Go read this interesting take on it from the UK’s Blue Strawberry here, and then come back…
Not too sure about their Real Artist conclusion but I love the idea of “product drift” in design software, though I would be inclined to call it a user access shift but let’s just run with the first tag.  Drift concepts have application in a variety of disciplines, one of the more familiar is language study (linguistic drift), where it relates to how a language can retain a basic format but exhibit certain significant variations, or drift, in various geographic areas. You writers should be familiar with that. Probably more applicable for us is the enormous category of “concept drift” which is the domain of mathematicians, computer scientists, statisticians, and other areas of study we really don’t want to fully understand. It deals with the inevitable effects of a dynamic datastream on a predicted target variable – in short what you thought you knew (the target outcome) actually changes as you collect new data, therefore the model you are using to predict that outcome needs to adapt constantly to reflect the new information and accurately predict a new outcome. (I know you theoretical math people are choking on that, but it’s the best I can manage in one sentence… and hey, we’re talking art licensing here…)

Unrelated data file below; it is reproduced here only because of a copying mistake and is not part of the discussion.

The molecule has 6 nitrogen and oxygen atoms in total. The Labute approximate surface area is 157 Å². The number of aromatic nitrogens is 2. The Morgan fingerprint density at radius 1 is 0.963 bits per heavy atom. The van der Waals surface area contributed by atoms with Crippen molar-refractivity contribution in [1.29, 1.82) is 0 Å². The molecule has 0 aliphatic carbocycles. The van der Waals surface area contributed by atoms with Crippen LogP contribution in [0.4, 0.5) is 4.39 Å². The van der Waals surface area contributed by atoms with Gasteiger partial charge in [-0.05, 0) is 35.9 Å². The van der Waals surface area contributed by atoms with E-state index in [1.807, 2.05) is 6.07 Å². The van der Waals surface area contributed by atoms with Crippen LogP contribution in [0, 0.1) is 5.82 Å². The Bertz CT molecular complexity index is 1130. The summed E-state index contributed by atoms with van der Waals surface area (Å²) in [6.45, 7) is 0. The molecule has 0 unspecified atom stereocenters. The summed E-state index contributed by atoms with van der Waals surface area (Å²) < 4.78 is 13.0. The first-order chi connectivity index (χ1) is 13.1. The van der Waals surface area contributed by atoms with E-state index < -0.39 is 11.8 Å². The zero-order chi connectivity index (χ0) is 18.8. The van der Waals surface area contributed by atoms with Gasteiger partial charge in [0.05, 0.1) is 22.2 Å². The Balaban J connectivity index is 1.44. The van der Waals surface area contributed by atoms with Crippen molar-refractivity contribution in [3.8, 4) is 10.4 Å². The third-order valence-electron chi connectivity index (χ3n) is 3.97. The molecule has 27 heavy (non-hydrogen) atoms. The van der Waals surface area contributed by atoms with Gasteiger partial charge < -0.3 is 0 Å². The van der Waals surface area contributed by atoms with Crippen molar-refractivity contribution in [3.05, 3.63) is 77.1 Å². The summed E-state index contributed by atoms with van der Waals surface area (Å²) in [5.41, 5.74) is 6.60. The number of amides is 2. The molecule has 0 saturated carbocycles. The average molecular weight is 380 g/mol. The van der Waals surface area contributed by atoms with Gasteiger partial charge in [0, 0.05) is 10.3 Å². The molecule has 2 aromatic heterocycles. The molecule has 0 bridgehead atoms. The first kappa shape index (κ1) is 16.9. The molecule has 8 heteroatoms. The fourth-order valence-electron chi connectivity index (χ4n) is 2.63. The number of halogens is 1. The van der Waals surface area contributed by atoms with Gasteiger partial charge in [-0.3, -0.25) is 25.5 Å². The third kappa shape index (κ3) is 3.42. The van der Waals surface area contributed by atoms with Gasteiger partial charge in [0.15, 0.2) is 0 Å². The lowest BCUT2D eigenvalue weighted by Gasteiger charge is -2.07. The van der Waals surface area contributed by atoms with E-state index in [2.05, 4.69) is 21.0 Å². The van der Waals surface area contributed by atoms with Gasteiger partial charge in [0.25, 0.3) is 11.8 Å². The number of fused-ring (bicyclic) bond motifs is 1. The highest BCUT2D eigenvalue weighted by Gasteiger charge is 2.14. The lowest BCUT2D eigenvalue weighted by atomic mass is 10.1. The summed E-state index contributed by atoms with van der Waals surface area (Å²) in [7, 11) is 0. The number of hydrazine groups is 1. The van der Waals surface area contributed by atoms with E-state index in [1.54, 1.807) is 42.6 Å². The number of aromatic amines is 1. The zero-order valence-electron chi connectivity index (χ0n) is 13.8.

Machines and software find this almost impossible to do, because it requires them to “learn”, however our brain should be able to accomplish the task – if only we will let it. If you have been in this business for a while, don’t give up your advantage by struggling against the drift. This is a product driven business, and it is not so much about how you get there as where you end up – best to save the art snobbery for the galleries. If you need to change your way of thinking and working (your model) to get that product on the market (your target outcome) then you should take a deep breath and adapt. You can consider it a difficult time or an exciting time for Art Licensing – the choice is yours to make.